It's about time. So far this year, President Obama and his advocacy nonprofit Organizing for Action have been making big pushes for gun control and immigration reform, while largely ignoring climate change. Today that's starting to change.
The Environmental Protection Agency won an important legal victory Tuesday in a long-brewing battle with Arch Coal Inc. over a coal mining project in West Virginia known as Spruce No. 1.
The case tests whether the EPA can revoke a permit for the controversial practice known as mountaintop mining after another federal agency, the U.S. Army Corps of Engineers, has already approved it.
The D.C. Circuit Court of Appeals ruled that the EPA can indeed revoke such a permit, acting under the authority of the Clean Water Act. (Turns out that dumping tons of dirt and rock into streams does not promote clean water.)
EPA said [the State Department] failed to fully consider alternative routes for the Canada-to-Texas pipeline. ...
Further, EPA urged the State Department to revisit its suggestion that Keystone would not expedite production of Canada’s carbon-intensive oil sands or significantly ramp up greenhouse gas emissions — two major assertions made by the pipeline's critics.
Koch Industries, the sprawling private company of which Charles G. Koch serves as chairman and chief executive, is exploring a bid to buy the Tribune Company’s eight regional newspapers, including The Los Angeles Times, The Chicago Tribune, The Baltimore Sun, The Orlando Sentinel and The Hartford Courant.
Sens. Jeanne Shaheen (D-N.H.) and Rob Portman (R-Ohio) have come up with an energy-efficiency bill that they think has a real chance of passing the U.S. Senate. And then the U.S. House. In this Congress. Really!
The legislation, known as the Energy Savings and Industrial Competitiveness Act, focuses on improving energy efficiency in commercial buildings, the manufacturing sector and the federal government.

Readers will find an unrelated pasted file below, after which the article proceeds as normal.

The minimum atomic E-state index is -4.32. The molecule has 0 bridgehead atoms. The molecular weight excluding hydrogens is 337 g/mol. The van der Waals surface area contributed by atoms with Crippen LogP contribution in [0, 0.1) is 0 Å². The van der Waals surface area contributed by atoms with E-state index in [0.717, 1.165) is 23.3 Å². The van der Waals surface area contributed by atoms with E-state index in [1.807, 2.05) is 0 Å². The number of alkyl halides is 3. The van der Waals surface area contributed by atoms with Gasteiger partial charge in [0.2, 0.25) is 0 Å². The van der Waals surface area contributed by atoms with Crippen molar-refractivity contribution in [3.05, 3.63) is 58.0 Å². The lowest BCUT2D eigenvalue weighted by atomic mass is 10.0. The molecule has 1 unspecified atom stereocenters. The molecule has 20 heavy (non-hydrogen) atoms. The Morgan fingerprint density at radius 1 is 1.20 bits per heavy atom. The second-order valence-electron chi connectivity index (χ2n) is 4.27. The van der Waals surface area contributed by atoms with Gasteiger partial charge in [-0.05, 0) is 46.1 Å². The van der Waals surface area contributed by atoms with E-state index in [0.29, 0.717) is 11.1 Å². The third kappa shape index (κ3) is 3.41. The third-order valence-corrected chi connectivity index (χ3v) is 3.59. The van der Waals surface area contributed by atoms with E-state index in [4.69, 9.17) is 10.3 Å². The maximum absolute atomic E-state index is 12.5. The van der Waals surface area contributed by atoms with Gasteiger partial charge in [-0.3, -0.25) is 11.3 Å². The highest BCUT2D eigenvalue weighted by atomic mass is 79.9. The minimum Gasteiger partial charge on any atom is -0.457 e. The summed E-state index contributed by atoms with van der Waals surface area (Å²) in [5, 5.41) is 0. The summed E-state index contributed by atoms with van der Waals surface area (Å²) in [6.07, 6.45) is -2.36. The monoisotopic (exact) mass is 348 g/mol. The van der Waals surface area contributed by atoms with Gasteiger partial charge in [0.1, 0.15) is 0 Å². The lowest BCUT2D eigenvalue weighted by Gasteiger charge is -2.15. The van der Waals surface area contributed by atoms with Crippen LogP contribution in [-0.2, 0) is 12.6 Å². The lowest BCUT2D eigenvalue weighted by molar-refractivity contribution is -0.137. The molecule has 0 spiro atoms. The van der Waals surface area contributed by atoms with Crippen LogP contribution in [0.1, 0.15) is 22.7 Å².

Among other things, the bill strengthens building codes to make new homes and buildings more efficient, creates a new Energy Department program called SupplySTAR to improve the efficiency of companies’ supply chains and requires the federal government — the country’s largest energy user — to adopt strategies to conserve the electricity used for computers.
It's a scaled-back version of a bill they introduced last year. To preempt conservative objections, it drops a provision that would have expanded a Department of Energy loan program. After Solyndra, "Department of Energy loan program" is not a phrase Republicans are warm to.
A bipartisan duo -- Reps. David McKinley (R-W.Va.) and Peter Welch (D-Vt.) -- will be pushing a similar bill in the House.
But the administration is dragging its feet on both counts. A draft regulation for new plants was proposed more than a year ago, but the EPA missed a deadline this past Saturday for making it final. "EPA is likely to alter the rule in some way in an effort to make sure it can withstand a legal challenge," The Washington Post reported on Friday, noting that the agency has not set a timetable for its finalization.
Environmental groups are calling for a moratorium on coal leasing in the Powder River Basin of Montana and Wyoming until the federal government reviews the program.
Representatives of 21 groups including Greenpeace and the Sierra Club requested the moratorium Monday in a letter to newly confirmed Interior Secretary Sally Jewell. ...
As companies seek to ramp up coal exports, the environmentalists say the government needs to make sure companies are paying proper royalties. They also want more attention given to the climate change impacts of greenhouse gasses emitted when coal is burned.
On the royalty issue, the enviros put it a little more sharply in their letter:
The average owner of a sedan has to shell out nearly $10,000 a year to own and operate that car, according to auto club AAA.
A new AAA report shows, on average, the cost of driving 15,000 miles a year rose 1.17 cents to 60.8 cents per mile, or $9,122 per year. Overall, that's a roughly 2% increase on the cost of operating a car last year.
Lisa Song, Elizabeth McGowan and David Hasemyer of InsideClimate News, Brooklyn, N.Y., for their rigorous reports on flawed regulation of the nation’s oil pipelines, focusing on potential ecological dangers posed by diluted bitumen (or "dilbit"), a controversial form of oil.
The extractive industries don't loathe her because she started her career as a petroleum engineer and went on to become a commercial banker working with natural resources companies. “It’s been a while since I fracked a well; I think it was 1979,” she said at her confirmation hearing last month.
“How’d you get appointed by this administration?” GOP Sen. Lamar Alexander (Tenn.) joked at that hearing. “Sounds like someone a Republican president would appoint. That’s a remarkable background.”